There may be multiple reasons for buying an expensive Omnibus edition in preference to the standard trade paperback, but a major selling point is the opportunity to see first rate artwork at a far larger than usual size. Except with Secret Wars there isn’t any first rate art. That’s not entirely down to pencil artists Mike Zeck, who draws most of the core story, or Bob Layton, responsible for the remainder. One only has to compare these pages to Zeck’s work elsewhere to see that he’s operating under restricted conditions, whether self-imposed or instructed. Secret Wars was aimed at the younger end of Marvel’s audience in 1984, and that means the relentless monotony of everything being absolutely clear with no cleverness allowed, figures shown from a distance and lots of them to the panel. The art does a job, but without any spark, and if you like the artists there’s plenty of better representations of their work.

An Omnibus sometimes supplies content not available in the standard edition, which is the case here. Two spotlights deal with what seem the random inclusions of Enchantress and Titania in the main story, neither among the first rank of Marvel villains. In the real world this was surely down to a desire to have female action figures accompanying the Secret Wars comics, and the Marvel of 1984 wasn’t overflowing with credible female villains. Dan Slott and Paul Pelletier’s background for Titania adds pathos, while Tom DeFalco and Ron Frenz attempt the same for the Enchantress, but it’s clumsily produced. The other added stories are from the What If…? line. What might have happened had the Venom symbiote controlled Spider-Man is extrapolated by Danny Fingeroth and Mark Bagley, and only has a good ending to recommend it. Jay Faerber and Gregg Schigiel explore a world 25 years after only some returned from the Secret Wars. This has its moments, and although only vaguely connected to Secret Wars, spotlights a new generation of heroes. Still, the added content isn’t good enough to justify the massive price difference between the standard edition and buying an Omnibus.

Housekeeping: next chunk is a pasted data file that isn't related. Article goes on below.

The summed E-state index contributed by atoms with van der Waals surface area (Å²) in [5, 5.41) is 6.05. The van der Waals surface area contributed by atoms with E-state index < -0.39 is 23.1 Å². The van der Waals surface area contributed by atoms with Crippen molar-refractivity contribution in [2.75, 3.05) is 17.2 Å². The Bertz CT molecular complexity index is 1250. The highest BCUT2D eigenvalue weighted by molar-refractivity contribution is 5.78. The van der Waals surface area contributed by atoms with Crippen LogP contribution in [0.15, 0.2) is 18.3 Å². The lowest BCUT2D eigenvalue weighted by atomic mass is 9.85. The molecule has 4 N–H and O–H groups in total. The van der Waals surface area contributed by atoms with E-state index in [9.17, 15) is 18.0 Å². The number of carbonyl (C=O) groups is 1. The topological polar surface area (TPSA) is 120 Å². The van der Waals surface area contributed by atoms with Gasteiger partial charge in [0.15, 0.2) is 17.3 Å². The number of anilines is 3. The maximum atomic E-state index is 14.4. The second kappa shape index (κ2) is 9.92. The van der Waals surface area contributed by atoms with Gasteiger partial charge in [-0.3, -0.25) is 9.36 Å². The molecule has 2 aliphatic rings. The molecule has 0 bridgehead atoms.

That really only leaves the original content, then. The idea of so many heroes and so many villains transported to another world for a year is great, and Jim Shooter’s plot employs some interesting twists, but it’s also padded and resolutely aimed at younger readers with no concessions to anyone older. In hindsight only the changes to Spider-Man’s costume were of consequence, and subsequent costume changes have diminished that novelty. The pedestrian execution further diminishes enjoyment. Anyone who thrilled to Secret Wars in their early teens back in 1984-1985 will presumably be transported back to happier times, but the standard trade could manage that just as well.